• Wed. May 22nd, 2024

NYC squatters get the OK sign with no bail for the Queens thug who sublet rooms during his takeover

NYC squatters get the OK sign with no bail for the Queens thug who sublet rooms during his takeover


New York City’s squatter nightmare continues: Brian Rodriguez, the repeat-offending thug who squatted in a Queens woman’s house and had the audacity to try and sublet rooms in it during his squat, has been cut loose with no bail. 

Let that sink in. 

A vicious crook with previous convictions for burglary and drug offenses tries to literally steal a woman’s house out from under her, and a bonkers judge decides he’s a good candidate for supervised release. 


Brian Rodriguez
Brian Rodriguez tried to sublet rooms from the house he was squatting in. Gabriella Bass

Prosecutors asked for $100,000 bail, and rightly so. 

Rodriguez faces burglary, grand larceny and criminal trespassing charges and a possible 15-year sentence if found guilty. 

But now every other thieving squatter in Gotham has gotten a message loud and clear: Go right ahead. 

After all, this is the same ugly affair that saw the house’s rightful owner arrested when she attempted to boot Rodriguez.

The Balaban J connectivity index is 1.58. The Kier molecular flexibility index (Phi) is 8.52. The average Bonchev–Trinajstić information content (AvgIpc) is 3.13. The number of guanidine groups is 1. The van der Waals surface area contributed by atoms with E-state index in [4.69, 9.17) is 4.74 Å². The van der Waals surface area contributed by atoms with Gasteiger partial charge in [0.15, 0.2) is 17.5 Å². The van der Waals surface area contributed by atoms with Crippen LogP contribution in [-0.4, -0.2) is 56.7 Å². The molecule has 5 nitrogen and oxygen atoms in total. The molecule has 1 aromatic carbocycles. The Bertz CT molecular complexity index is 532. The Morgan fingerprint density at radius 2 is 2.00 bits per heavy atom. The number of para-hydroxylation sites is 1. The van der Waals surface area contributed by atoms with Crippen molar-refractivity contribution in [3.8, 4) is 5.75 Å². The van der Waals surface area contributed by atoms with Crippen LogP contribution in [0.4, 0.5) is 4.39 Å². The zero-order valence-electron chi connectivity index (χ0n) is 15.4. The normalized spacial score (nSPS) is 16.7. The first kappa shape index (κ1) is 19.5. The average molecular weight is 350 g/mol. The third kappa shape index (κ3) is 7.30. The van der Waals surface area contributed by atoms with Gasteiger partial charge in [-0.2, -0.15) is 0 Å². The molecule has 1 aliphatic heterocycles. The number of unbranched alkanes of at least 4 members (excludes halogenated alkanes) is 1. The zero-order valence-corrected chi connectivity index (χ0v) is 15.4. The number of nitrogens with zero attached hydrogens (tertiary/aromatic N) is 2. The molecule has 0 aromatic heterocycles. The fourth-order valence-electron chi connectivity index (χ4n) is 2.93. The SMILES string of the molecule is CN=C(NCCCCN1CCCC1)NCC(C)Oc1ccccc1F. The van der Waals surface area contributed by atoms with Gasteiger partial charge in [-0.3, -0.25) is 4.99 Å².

And Rodriguez’ scummy lawyer had the cojones to claim the crook was the victim of . . . journalism.

“The press is responsible,” screeched Gerald Levine of the court proceedings. “The press came in and whoop-whooped up the whole big to-do!” 

No, sir: Your lowlife client’s crimes are an outrage, as is the fact that he got zero bail — and the monstrous New York law that enabled his takeover in the first place. 

Remember: In the city, squatters gain possession of a property after only 30 days.

The real owners then have no means to get rid of them except a slog through the byzantine housing courts, now logjammed from here to eternity. 

The process, in other words, is the punishment for being a law-abiding citizen

Yes, there’s some hope. Even lefties like Assemblyman Ron Kim and state Sen. John Liu have introduced legislation meant to fight back. 

But until the law changes, it’s open season on the Big Apple’s homeowners



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